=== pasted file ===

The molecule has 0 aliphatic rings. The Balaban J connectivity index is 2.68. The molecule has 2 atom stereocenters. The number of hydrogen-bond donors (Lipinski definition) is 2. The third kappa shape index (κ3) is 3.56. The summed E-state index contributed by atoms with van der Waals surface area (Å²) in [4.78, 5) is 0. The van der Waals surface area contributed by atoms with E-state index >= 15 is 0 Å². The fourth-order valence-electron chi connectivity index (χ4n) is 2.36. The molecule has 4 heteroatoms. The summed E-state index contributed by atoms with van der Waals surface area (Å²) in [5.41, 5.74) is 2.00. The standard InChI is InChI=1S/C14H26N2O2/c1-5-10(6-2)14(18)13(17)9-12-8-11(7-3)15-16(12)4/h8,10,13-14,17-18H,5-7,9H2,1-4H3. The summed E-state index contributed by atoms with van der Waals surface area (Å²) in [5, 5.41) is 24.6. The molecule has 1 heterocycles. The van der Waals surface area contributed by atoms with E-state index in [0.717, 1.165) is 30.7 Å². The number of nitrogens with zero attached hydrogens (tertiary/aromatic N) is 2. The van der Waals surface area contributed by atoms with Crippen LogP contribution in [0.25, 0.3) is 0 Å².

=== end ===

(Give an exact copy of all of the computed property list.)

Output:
The molecule has 0 aliphatic rings. The Balaban J connectivity index is 2.68. The molecule has 2 atom stereocenters. The number of hydrogen-bond donors (Lipinski definition) is 2. The third kappa shape index (κ3) is 3.56. The summed E-state index contributed by atoms with van der Waals surface area (Å²) in [4.78, 5) is 0. The van der Waals surface area contributed by atoms with E-state index >= 15 is 0 Å². The fourth-order valence-electron chi connectivity index (χ4n) is 2.36. The molecule has 4 heteroatoms. The summed E-state index contributed by atoms with van der Waals surface area (Å²) in [5.41, 5.74) is 2.00. The standard InChI is InChI=1S/C14H26N2O2/c1-5-10(6-2)14(18)13(17)9-12-8-11(7-3)15-16(12)4/h8,10,13-14,17-18H,5-7,9H2,1-4H3. The summed E-state index contributed by atoms with van der Waals surface area (Å²) in [5, 5.41) is 24.6. The molecule has 1 heterocycles. The van der Waals surface area contributed by atoms with E-state index in [0.717, 1.165) is 30.7 Å². The number of nitrogens with zero attached hydrogens (tertiary/aromatic N) is 2. The van der Waals surface area contributed by atoms with Crippen LogP contribution in [0.25, 0.3) is 0 Å².